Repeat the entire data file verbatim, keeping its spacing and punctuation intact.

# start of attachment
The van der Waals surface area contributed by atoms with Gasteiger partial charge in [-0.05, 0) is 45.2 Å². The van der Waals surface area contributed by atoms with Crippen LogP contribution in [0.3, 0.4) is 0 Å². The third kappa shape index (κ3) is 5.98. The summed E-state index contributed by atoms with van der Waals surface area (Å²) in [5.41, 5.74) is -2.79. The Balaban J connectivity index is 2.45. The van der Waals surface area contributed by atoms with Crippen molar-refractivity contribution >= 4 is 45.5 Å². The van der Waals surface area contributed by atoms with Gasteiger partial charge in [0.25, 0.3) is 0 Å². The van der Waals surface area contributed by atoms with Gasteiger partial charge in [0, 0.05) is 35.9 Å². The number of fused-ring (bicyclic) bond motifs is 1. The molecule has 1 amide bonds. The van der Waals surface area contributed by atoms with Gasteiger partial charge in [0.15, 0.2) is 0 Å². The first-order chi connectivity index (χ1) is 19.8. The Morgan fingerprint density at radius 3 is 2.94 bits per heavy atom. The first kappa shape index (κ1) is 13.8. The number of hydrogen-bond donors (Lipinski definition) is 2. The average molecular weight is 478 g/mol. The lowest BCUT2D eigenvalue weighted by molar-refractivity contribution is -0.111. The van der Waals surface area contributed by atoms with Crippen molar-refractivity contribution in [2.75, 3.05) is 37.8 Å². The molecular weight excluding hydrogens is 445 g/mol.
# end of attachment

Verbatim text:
The van der Waals surface area contributed by atoms with Gasteiger partial charge in [-0.05, 0) is 45.2 Å². The van der Waals surface area contributed by atoms with Crippen LogP contribution in [0.3, 0.4) is 0 Å². The third kappa shape index (κ3) is 5.98. The summed E-state index contributed by atoms with van der Waals surface area (Å²) in [5.41, 5.74) is -2.79. The Balaban J connectivity index is 2.45. The van der Waals surface area contributed by atoms with Crippen molar-refractivity contribution >= 4 is 45.5 Å². The van der Waals surface area contributed by atoms with Gasteiger partial charge in [0.25, 0.3) is 0 Å². The van der Waals surface area contributed by atoms with Gasteiger partial charge in [0, 0.05) is 35.9 Å². The number of fused-ring (bicyclic) bond motifs is 1. The molecule has 1 amide bonds. The van der Waals surface area contributed by atoms with Gasteiger partial charge in [0.15, 0.2) is 0 Å². The first-order chi connectivity index (χ1) is 19.8. The Morgan fingerprint density at radius 3 is 2.94 bits per heavy atom. The first kappa shape index (κ1) is 13.8. The number of hydrogen-bond donors (Lipinski definition) is 2. The average molecular weight is 478 g/mol. The lowest BCUT2D eigenvalue weighted by molar-refractivity contribution is -0.111. The van der Waals surface area contributed by atoms with Crippen molar-refractivity contribution in [2.75, 3.05) is 37.8 Å². The molecular weight excluding hydrogens is 445 g/mol.